Skip to main content

Action Shoot: BMX Athlete with Natural Light

Lesson 37 from: Action Sport Photography with Red Bull Photographer Corey Rich

Corey Rich

Action Shoot: BMX Athlete with Natural Light

Lesson 37 from: Action Sport Photography with Red Bull Photographer Corey Rich

Corey Rich

buy this class

$00

$00
Sale Ends Soon!

starting under

$13/month*

Unlock this classplus 2000+ more >

Lesson Info

37. Action Shoot: BMX Athlete with Natural Light

Lessons

Class Trailer
1

Class Introduction

14:35
2

What Makes A Great Action Photo

1:14:37
3

Conceptualize the Shoot

08:52
4

Research Location / Wardrobe / Props for Action Shoot

17:01
5

Safety Tips for Action Photographers

05:35
6

What Gear Do I Need? Packing and Prep

31:42
7

Workflow and Asset Management

31:45
8

Ingesting and Organizing Files

42:00
9

Editing Down Your Selects

15:34
10

Post Processing Overview

08:15
11

Working with Clients to Select Finals

21:36
12

Retouching & Post Processing: Image 1

23:59
13

Retouching & Post Processing: Image 2

07:06
14

Retouching & Post Processing: Image 3

09:15
15

Final Client Delivery

07:41
16

Introduction to Snow Athletes

05:28
17

Setting up the Shot: Using Natural Light

12:36
18

Getting that First Action Shot: Snow Park

15:30
19

Scouting Location for Action Shot: Snow Park

16:45
20

Capturing Variation of Snow Park Action Shot

07:52
21

Refining the Snow Park Action Shot

13:16
22

Action Shot with Strobes Overview

02:51
23

Shoot: Action Shot with Strobes

06:50
24

How to Light Using Strobes

08:12
25

Action Shoot: Snow Park with Strobes

13:59
26

Refining the Snow Park Action Shoot: Using Strobes

09:31
27

Capturing Variation with Snow Park Athletes

32:03
28

Capturing Portraits: Snowboarder

24:05
29

Capturing Portrait: Skier

38:36
30

Shoot: Feature Jump Action Shot Afternoon Natural Light

10:11
31

Introduction to Today's Shoot

04:09
32

Building a Rapport with the Athlete: BMX Rider

04:03
33

Scouting Location for Action Shot: Indoor BMX Park & Natural Light

06:50
34

Getting the First Action Shot: BMX

06:40
35

Conceptualizing the Action Shot: BMX

11:02
36

Prepping Gear & Refining the Action Shot: BMX

06:04
37

Action Shoot: BMX Athlete with Natural Light

04:37
38

Setting up Remote Cameras

24:27
39

Capturing BMX Action Shots: Remote Cameras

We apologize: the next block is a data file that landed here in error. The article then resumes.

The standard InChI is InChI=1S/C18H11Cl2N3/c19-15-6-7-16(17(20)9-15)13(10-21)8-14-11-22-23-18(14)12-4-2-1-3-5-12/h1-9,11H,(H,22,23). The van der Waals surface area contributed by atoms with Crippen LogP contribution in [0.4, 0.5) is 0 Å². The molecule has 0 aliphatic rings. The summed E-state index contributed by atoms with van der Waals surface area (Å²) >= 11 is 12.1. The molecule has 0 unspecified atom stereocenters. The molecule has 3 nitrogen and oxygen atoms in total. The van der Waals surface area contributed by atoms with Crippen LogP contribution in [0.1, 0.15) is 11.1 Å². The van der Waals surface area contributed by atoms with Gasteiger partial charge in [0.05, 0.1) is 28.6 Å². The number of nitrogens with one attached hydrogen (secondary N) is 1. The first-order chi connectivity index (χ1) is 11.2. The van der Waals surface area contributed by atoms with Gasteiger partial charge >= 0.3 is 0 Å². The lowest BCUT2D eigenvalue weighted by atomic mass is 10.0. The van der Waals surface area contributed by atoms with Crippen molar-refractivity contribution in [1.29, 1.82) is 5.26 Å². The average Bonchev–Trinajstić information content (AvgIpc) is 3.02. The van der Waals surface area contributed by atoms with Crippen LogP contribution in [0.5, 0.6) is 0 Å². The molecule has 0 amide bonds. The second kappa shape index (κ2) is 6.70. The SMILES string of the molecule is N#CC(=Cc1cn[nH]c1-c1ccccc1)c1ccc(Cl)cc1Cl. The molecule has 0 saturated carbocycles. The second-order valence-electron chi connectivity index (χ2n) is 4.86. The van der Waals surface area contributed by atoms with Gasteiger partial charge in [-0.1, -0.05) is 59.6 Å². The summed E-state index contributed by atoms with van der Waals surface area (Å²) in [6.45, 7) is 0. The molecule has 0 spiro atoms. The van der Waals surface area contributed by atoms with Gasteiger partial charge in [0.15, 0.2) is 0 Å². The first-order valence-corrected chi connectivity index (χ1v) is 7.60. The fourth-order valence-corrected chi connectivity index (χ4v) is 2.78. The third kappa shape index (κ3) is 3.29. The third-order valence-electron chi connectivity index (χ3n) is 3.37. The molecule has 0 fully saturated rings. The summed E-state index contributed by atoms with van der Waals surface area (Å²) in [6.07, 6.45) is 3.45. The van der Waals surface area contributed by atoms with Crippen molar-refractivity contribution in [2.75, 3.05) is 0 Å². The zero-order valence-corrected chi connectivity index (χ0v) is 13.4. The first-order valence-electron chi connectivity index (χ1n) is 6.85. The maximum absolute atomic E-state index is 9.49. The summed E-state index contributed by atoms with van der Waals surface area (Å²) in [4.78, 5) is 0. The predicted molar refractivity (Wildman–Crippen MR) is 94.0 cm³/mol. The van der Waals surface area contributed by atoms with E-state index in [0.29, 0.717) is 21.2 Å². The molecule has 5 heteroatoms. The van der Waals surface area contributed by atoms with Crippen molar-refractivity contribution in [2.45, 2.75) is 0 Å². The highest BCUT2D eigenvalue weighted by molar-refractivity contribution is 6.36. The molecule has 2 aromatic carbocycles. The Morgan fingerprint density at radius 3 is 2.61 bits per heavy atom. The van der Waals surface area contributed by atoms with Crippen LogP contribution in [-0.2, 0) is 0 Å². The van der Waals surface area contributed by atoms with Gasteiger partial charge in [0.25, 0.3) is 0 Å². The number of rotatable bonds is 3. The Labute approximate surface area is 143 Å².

16:53
40

Conceptualizing the Shot: Using Strobes in Indoor BMX Park

13:25
41

Lighting with Strobes: Indoor BMX Park

10:57
42

Action Shoot: BMX Athlete with Strobes

19:38
43

Capturing Variations of BMX Athlete

09:20
44

Shoot High Angle Action Shot: BMX Rider

22:34
45

Directing an Athlete Portrait: Indoors

11:18
46

Lighting a Portrait: Indoor BMX Athlete

17:04
47

Portrait Demo: Indoors BMX Athlete

21:30
48

Portrait Demo: Adding Atmosphere

13:13
49

Transmitting Live from the Field

12:26
50

Panel Q&A

49:41

Lesson Info

Action Shoot: BMX Athlete with Natural Light

Okay, now here I'm gonna use autofocus, and I'm just gonna follow Corey, so that I can, there might be a moment leading up to it that looks cool, I want the ability to press the shutter, any time something looks interesting to me. Okay. So let's see, that's a really cool background. So here, this natural light's really working for us. So I obviously fired kinda prematurely but there we go, that's starting to look pretty neat. And for me, Corey, I was just figuring out where you were gonna be. Yeah, totally. Cool, so that's probably the sweet spot. I'm hot, okay so I'm hot on the highlights, and so I'm gonna stop down, in fact, I'm gonna just add some shutter speed. So right now, we're at ISO 2000, which looks great on this camera. So I just went up to 1250, 1/1250 of a second. Let's try that again, what about from a trick perspective? Yeah, I could do what they call a Tuck No Hander, so you just kind of put the bars in the lap. Cool. That would be great, yeah, that would be swe...